What, at least on the surface, appeared to have been a decent second quarter 2019 and reasonably strong Q3 outlook for leading stationary power generation system provider Bloom Energy, quickly turned into a disaster after management on the conference call surprisingly warned on weaker sales trends in key high-margin markets like New York and California experienced so far in 2019.
Photo: Bloom Energy Server Installation at a Macy's location - Source: Data Center Knowledge
As it usually takes 9-12 months for customer bookings to turn into revenue, FY2019 outlook is unlikely to be affected but FY2020 top- and bottom line performance will likely fall well short of market expectations.
In fact, based on H1/2019 order trends, management now expects FY2020 revenues to remain largely flat with anticipated FY2019 levels compared to current consensus expectations of 20%+ growth next year.
Profitability will also be severely impacted as expected cost reductions in the low double-digit percentage range won't make up for a roughly 30% year-over-year decrease in average selling prices.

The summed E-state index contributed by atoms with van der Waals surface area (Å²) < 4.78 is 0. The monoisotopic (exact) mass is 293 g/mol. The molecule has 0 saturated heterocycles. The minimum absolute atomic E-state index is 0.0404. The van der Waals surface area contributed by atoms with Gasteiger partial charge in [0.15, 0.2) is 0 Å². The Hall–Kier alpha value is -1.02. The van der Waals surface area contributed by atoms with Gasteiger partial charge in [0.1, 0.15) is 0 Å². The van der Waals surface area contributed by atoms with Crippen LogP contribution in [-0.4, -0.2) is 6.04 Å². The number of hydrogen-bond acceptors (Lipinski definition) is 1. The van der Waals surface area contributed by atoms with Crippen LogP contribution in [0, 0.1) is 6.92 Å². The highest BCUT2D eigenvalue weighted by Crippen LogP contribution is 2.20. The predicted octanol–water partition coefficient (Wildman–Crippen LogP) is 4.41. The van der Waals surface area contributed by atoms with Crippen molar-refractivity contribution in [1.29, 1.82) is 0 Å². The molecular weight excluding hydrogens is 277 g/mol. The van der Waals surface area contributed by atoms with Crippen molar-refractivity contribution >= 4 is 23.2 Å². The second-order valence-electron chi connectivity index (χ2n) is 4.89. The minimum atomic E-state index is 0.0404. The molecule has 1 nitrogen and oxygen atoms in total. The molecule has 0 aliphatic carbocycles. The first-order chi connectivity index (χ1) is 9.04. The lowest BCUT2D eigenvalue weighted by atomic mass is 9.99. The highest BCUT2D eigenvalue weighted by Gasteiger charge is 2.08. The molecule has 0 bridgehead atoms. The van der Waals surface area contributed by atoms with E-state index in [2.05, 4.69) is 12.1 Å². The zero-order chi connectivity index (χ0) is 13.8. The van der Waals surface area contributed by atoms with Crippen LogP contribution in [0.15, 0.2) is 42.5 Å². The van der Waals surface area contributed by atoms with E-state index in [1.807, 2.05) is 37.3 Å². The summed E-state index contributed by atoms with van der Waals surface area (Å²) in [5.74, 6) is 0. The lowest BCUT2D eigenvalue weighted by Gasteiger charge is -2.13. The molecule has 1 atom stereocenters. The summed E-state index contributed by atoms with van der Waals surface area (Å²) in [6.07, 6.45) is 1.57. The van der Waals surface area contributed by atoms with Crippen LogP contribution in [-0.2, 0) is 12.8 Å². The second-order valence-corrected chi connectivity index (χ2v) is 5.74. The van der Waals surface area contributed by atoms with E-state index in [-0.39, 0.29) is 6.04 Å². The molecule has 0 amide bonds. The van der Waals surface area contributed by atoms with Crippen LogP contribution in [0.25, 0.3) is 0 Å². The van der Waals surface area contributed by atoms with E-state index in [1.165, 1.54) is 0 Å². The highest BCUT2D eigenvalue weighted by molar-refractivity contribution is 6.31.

At least, management does not expect to burn cash for FY2020 as a whole but even this target looks like quite a stretch given the material reduction in top- and bottom line expectations and an anticipated increase in operating expenses to support development of the company's next generation products.
And while management expressed its firm belief in the company's ability to overcome the current sales weakness rather sooner than later, there's actually very little evidence to support this view given that increased political uncertainty was stated as the main reason behind the disappointing order trends.
Natural gas moratoriums like recently enacted in Berkeley and New York might have indeed caused potential customers to rethink their approach to stationary power supply given the fact that the Bloom Energy Servers in most cases run on natural gas.
Frankly speaking, I firmly expect the increased scrutiny towards natural gas in selected states like New York and California to persist for the foreseeable future and the company's sales into these lucrative markets to remain challenged going forward.
In addition, Q2 revenue and EBITDA performance were actually inflated by the accounting for a large upgrade project in Delaware:
Note that relative to our Q2 of FY19 estimates that we provided last quarter, there was a change related to the PPA II upgrade project that we announced during the quarter. Our Q2 of FY19 estimates netted certain expenses associated with the upgrade against the proceeds received. The Q2 of FY19 actual results recognize incremental revenue and expenses on our profit and loss statement.